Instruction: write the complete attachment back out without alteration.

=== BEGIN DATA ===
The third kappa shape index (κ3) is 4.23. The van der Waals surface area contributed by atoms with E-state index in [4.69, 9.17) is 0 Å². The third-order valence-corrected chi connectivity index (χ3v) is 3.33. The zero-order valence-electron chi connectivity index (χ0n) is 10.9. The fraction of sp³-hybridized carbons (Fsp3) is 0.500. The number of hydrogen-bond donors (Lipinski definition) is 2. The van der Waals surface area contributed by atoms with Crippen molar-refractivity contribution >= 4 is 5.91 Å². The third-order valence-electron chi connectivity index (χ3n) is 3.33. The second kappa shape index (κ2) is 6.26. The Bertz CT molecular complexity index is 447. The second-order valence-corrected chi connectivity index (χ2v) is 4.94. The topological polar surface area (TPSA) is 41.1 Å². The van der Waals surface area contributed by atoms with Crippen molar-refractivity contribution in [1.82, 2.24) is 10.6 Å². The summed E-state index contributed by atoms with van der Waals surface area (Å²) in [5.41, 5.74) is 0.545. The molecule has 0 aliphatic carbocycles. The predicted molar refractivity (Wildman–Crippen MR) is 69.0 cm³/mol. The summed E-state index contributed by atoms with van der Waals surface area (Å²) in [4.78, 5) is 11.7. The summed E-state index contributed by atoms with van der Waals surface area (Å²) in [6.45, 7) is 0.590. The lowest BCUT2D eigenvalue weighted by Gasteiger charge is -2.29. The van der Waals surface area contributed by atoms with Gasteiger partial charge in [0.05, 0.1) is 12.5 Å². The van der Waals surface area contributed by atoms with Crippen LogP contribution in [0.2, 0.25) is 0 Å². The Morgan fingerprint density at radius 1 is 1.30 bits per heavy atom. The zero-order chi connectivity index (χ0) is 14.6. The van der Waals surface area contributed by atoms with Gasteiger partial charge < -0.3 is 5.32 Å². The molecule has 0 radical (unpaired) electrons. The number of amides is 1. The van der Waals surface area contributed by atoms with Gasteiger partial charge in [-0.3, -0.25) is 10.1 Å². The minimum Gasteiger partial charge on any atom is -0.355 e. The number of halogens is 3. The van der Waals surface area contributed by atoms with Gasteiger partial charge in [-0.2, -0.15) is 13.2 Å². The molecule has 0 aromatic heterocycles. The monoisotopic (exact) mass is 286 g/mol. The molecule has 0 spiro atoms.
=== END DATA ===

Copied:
The third kappa shape index (κ3) is 4.23. The van der Waals surface area contributed by atoms with E-state index in [4.69, 9.17) is 0 Å². The third-order valence-corrected chi connectivity index (χ3v) is 3.33. The zero-order valence-electron chi connectivity index (χ0n) is 10.9. The fraction of sp³-hybridized carbons (Fsp3) is 0.500. The number of hydrogen-bond donors (Lipinski definition) is 2. The van der Waals surface area contributed by atoms with Crippen molar-refractivity contribution >= 4 is 5.91 Å². The third-order valence-electron chi connectivity index (χ3n) is 3.33. The second kappa shape index (κ2) is 6.26. The Bertz CT molecular complexity index is 447. The second-order valence-corrected chi connectivity index (χ2v) is 4.94. The topological polar surface area (TPSA) is 41.1 Å². The van der Waals surface area contributed by atoms with Crippen molar-refractivity contribution in [1.82, 2.24) is 10.6 Å². The summed E-state index contributed by atoms with van der Waals surface area (Å²) in [5.41, 5.74) is 0.545. The molecule has 0 aliphatic carbocycles. The predicted molar refractivity (Wildman–Crippen MR) is 69.0 cm³/mol. The summed E-state index contributed by atoms with van der Waals surface area (Å²) in [4.78, 5) is 11.7. The summed E-state index contributed by atoms with van der Waals surface area (Å²) in [6.45, 7) is 0.590. The lowest BCUT2D eigenvalue weighted by Gasteiger charge is -2.29. The van der Waals surface area contributed by atoms with Gasteiger partial charge in [0.05, 0.1) is 12.5 Å². The van der Waals surface area contributed by atoms with Crippen LogP contribution in [0.2, 0.25) is 0 Å². The Morgan fingerprint density at radius 1 is 1.30 bits per heavy atom. The zero-order chi connectivity index (χ0) is 14.6. The van der Waals surface area contributed by atoms with Gasteiger partial charge < -0.3 is 5.32 Å². The molecule has 0 radical (unpaired) electrons. The number of amides is 1. The van der Waals surface area contributed by atoms with Gasteiger partial charge in [-0.3, -0.25) is 10.1 Å². The minimum Gasteiger partial charge on any atom is -0.355 e. The number of halogens is 3. The van der Waals surface area contributed by atoms with Gasteiger partial charge in [-0.2, -0.15) is 13.2 Å². The molecule has 0 aromatic heterocycles. The monoisotopic (exact) mass is 286 g/mol. The molecule has 0 spiro atoms.